Adapted from Word on the Go, a downloadable resource from RENEW International.Tags: a reflection on the coming Sunday's Gospel, Bible, Catholic, Catholic Church, catholic RENEW program, Christ, disciples, discipleship, end of liturgical year, faith, feast of christ the king, feast of hope, God's kingdom, God's reign of peace, Good News, Gospel, Gospel according to John, hope for all people, Jesus, Jesus Christ, jesus' message of love, John 18, king of the jews, leadership, Mass, pilate, prayer, renew catholic program, RENEW International, Scripture, solemnity of christ the king, Sunday Gospel, Word of God
The Jubilee Year of Mercy proclaimed by Pope Francis begins December 8. What is it that makes mercy such an important part of our relationship with God and of our treatment of other people? Why is Pope Francis dedicating an entire year for us to be so mindful of mercy?
God of love, you pour out your mercy to overflowing.
Help us to show mercy to others with the same generosity.
“Learn a lesson from the fig tree. When its branch becomes tender and sprouts leaves, you know that summer is near. In the same way, when you see these things happening, know that he is near, at the gates. Amen, I say to you, this generation will not pass away until all these things have taken place. Heaven and earth will pass away, but my words will not pass away. But of that day or hour, no one knows, neither the angels in heaven, nor the Son, but only the Father’” (Mark 13:28-32).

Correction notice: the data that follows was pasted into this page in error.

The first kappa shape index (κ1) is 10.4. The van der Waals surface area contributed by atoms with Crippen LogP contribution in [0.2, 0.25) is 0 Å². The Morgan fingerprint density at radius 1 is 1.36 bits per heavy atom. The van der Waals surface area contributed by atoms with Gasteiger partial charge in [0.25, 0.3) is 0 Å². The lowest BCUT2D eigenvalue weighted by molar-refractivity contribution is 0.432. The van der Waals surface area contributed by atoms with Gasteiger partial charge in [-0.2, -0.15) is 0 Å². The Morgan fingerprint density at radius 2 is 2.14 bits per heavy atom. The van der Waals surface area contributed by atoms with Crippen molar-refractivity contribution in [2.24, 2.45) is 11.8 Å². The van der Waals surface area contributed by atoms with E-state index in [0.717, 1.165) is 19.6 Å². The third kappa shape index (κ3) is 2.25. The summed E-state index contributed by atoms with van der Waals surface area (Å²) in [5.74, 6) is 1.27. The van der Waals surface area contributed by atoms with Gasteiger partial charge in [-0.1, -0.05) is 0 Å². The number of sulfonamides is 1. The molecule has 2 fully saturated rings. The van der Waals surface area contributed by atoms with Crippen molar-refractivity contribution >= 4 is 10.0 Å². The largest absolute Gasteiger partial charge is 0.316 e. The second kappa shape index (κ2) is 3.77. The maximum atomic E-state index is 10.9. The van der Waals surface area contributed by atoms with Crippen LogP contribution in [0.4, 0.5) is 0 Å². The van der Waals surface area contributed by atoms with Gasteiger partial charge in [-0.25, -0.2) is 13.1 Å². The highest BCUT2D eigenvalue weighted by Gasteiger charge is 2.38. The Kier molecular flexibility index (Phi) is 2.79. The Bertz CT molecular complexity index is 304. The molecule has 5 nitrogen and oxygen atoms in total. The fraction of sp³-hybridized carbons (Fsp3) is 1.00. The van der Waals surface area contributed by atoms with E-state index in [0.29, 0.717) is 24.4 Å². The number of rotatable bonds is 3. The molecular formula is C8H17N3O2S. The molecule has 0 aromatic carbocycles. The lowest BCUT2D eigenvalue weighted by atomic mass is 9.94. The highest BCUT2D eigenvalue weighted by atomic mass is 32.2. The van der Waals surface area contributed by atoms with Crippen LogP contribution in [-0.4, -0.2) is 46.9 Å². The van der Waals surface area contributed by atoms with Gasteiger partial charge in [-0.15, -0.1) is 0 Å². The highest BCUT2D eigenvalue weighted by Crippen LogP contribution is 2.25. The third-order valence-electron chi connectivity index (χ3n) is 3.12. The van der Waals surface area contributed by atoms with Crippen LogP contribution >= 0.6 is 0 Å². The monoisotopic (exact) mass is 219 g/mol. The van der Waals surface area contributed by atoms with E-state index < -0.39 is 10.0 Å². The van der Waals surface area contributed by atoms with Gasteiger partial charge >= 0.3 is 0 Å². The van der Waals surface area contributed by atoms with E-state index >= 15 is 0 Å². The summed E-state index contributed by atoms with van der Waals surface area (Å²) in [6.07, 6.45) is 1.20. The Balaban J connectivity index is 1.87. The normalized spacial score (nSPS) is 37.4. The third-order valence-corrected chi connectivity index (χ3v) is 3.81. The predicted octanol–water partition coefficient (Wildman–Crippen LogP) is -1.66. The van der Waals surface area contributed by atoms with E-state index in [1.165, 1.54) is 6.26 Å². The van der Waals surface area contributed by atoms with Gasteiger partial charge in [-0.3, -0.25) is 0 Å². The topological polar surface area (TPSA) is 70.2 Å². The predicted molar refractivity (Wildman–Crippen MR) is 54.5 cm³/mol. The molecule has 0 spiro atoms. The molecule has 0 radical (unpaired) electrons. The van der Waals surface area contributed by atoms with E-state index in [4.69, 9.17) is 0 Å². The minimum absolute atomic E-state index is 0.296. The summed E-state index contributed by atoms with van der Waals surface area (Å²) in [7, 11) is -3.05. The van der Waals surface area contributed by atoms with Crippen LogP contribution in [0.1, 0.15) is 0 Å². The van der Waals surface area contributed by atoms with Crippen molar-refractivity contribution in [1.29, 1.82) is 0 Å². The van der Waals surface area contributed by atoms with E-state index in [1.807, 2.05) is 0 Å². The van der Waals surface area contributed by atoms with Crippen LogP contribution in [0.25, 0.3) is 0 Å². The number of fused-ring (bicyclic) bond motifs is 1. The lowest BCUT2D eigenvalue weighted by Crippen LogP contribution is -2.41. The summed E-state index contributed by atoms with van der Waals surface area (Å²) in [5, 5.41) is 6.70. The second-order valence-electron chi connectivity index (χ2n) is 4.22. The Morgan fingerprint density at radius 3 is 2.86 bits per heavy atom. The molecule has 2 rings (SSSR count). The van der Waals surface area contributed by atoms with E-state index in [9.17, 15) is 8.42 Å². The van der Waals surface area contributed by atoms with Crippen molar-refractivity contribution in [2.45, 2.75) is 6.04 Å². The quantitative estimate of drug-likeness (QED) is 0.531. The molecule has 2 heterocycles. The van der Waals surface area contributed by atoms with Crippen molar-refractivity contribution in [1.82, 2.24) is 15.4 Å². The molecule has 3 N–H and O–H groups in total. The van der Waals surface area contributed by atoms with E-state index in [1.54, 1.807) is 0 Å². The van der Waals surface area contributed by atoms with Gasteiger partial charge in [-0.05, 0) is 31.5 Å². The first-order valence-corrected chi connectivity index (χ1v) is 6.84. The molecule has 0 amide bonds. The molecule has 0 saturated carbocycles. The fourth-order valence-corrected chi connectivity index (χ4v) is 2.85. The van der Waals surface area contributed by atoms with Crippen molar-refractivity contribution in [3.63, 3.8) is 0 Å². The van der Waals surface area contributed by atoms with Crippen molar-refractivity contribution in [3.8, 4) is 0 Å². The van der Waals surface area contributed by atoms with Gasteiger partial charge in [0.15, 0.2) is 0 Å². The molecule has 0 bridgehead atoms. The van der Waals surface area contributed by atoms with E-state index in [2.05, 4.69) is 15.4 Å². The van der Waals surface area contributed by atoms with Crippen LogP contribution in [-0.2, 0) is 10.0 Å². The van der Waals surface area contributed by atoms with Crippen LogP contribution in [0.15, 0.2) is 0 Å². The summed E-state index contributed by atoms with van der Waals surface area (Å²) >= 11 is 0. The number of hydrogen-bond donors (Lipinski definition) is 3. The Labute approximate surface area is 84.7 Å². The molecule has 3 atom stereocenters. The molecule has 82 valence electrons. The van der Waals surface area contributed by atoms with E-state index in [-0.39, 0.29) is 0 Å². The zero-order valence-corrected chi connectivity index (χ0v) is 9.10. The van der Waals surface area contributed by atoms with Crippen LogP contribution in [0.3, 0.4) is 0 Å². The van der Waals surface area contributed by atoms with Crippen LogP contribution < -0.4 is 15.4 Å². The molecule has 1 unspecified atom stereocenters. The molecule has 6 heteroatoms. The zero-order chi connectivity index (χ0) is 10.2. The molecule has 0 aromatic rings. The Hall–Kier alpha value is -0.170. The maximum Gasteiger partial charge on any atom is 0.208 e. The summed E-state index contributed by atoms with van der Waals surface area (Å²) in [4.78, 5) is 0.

This reading begins, “In those days after that tribulation the sun will be darkened, and the moon will not give its light, and the stars will be falling from the sky, and the powers in the heavens will be shaken” (Mark 13:24-25). Darkness, earthquakes, the end of the world … This certainly is not an easy passage to hear.
Mark’s Gospel was written during turbulent times, which ended with the destruction of the Temple in AD 70. Faced with these signs of disaster, Mark’s community was sure that the end was near. They anticipated that the second coming of Christ would happen any day.
Mark affirmed that there would be a second coming and also stressed that we can’t know when it will occur. Mark invited his downcast community into a deeper understanding of the end of time. Instead of giving up in the face of the apocalypse and expecting Jesus to rescue us, true disciples will be working and doing good right through it.